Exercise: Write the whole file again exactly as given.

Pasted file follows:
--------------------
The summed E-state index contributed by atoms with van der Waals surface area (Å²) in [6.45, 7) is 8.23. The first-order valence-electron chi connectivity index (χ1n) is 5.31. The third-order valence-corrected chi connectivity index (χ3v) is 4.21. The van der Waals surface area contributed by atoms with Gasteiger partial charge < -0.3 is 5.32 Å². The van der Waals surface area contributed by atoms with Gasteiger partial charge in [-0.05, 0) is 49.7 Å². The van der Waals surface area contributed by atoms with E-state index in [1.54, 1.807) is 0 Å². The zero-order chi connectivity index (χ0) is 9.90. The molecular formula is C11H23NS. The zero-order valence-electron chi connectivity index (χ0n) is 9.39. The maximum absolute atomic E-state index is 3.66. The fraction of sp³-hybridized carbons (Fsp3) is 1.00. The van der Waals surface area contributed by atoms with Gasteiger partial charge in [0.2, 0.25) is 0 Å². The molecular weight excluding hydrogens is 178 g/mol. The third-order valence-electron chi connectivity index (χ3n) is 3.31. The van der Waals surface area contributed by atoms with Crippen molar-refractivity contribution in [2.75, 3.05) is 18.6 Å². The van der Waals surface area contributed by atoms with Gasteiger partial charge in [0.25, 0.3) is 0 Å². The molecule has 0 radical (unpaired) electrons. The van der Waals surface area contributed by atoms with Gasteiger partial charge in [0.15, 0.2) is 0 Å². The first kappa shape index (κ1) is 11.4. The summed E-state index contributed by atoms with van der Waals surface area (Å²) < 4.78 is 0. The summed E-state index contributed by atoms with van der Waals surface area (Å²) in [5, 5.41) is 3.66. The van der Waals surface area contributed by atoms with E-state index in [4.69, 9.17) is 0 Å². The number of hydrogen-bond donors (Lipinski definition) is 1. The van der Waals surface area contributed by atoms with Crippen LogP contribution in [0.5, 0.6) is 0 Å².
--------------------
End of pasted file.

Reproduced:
The summed E-state index contributed by atoms with van der Waals surface area (Å²) in [6.45, 7) is 8.23. The first-order valence-electron chi connectivity index (χ1n) is 5.31. The third-order valence-corrected chi connectivity index (χ3v) is 4.21. The van der Waals surface area contributed by atoms with Gasteiger partial charge < -0.3 is 5.32 Å². The van der Waals surface area contributed by atoms with Gasteiger partial charge in [-0.05, 0) is 49.7 Å². The van der Waals surface area contributed by atoms with E-state index in [1.54, 1.807) is 0 Å². The zero-order chi connectivity index (χ0) is 9.90. The molecular formula is C11H23NS. The zero-order valence-electron chi connectivity index (χ0n) is 9.39. The maximum absolute atomic E-state index is 3.66. The fraction of sp³-hybridized carbons (Fsp3) is 1.00. The van der Waals surface area contributed by atoms with Gasteiger partial charge in [0.2, 0.25) is 0 Å². The molecular weight excluding hydrogens is 178 g/mol. The third-order valence-electron chi connectivity index (χ3n) is 3.31. The van der Waals surface area contributed by atoms with Crippen molar-refractivity contribution in [2.75, 3.05) is 18.6 Å². The van der Waals surface area contributed by atoms with Gasteiger partial charge in [0.25, 0.3) is 0 Å². The molecule has 0 radical (unpaired) electrons. The van der Waals surface area contributed by atoms with Gasteiger partial charge in [0.15, 0.2) is 0 Å². The first kappa shape index (κ1) is 11.4. The summed E-state index contributed by atoms with van der Waals surface area (Å²) < 4.78 is 0. The summed E-state index contributed by atoms with van der Waals surface area (Å²) in [5, 5.41) is 3.66. The van der Waals surface area contributed by atoms with E-state index in [4.69, 9.17) is 0 Å². The number of hydrogen-bond donors (Lipinski definition) is 1. The van der Waals surface area contributed by atoms with Crippen LogP contribution in [0.5, 0.6) is 0 Å².